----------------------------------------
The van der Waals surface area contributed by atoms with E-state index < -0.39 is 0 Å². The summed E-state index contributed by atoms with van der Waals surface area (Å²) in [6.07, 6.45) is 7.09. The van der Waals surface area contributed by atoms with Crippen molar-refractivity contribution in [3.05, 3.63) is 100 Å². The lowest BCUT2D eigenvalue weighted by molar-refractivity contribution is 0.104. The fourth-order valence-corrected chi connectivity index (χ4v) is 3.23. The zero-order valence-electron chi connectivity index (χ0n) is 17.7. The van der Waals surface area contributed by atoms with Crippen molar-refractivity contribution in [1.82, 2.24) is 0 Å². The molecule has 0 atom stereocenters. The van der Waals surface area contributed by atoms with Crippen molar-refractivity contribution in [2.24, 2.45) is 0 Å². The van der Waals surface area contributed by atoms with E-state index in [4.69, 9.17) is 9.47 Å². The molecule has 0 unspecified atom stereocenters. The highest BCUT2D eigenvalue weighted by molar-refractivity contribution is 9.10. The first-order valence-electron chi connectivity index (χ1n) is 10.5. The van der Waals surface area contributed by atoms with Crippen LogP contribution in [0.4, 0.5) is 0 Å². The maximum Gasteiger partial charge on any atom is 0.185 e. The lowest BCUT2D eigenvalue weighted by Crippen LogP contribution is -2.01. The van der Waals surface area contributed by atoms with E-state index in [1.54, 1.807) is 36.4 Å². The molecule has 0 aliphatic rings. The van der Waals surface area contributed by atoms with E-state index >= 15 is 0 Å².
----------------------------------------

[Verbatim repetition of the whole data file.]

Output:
The van der Waals surface area contributed by atoms with E-state index < -0.39 is 0 Å². The summed E-state index contributed by atoms with van der Waals surface area (Å²) in [6.07, 6.45) is 7.09. The van der Waals surface area contributed by atoms with Crippen molar-refractivity contribution in [3.05, 3.63) is 100 Å². The lowest BCUT2D eigenvalue weighted by molar-refractivity contribution is 0.104. The fourth-order valence-corrected chi connectivity index (χ4v) is 3.23. The zero-order valence-electron chi connectivity index (χ0n) is 17.7. The van der Waals surface area contributed by atoms with Crippen molar-refractivity contribution in [1.82, 2.24) is 0 Å². The molecule has 0 atom stereocenters. The van der Waals surface area contributed by atoms with Crippen molar-refractivity contribution in [2.24, 2.45) is 0 Å². The van der Waals surface area contributed by atoms with E-state index in [4.69, 9.17) is 9.47 Å². The molecule has 0 unspecified atom stereocenters. The highest BCUT2D eigenvalue weighted by molar-refractivity contribution is 9.10. The first-order valence-electron chi connectivity index (χ1n) is 10.5. The van der Waals surface area contributed by atoms with Crippen LogP contribution in [0.4, 0.5) is 0 Å². The maximum Gasteiger partial charge on any atom is 0.185 e. The lowest BCUT2D eigenvalue weighted by Crippen LogP contribution is -2.01. The van der Waals surface area contributed by atoms with E-state index in [1.54, 1.807) is 36.4 Å². The molecule has 0 aliphatic rings. The van der Waals surface area contributed by atoms with E-state index >= 15 is 0 Å².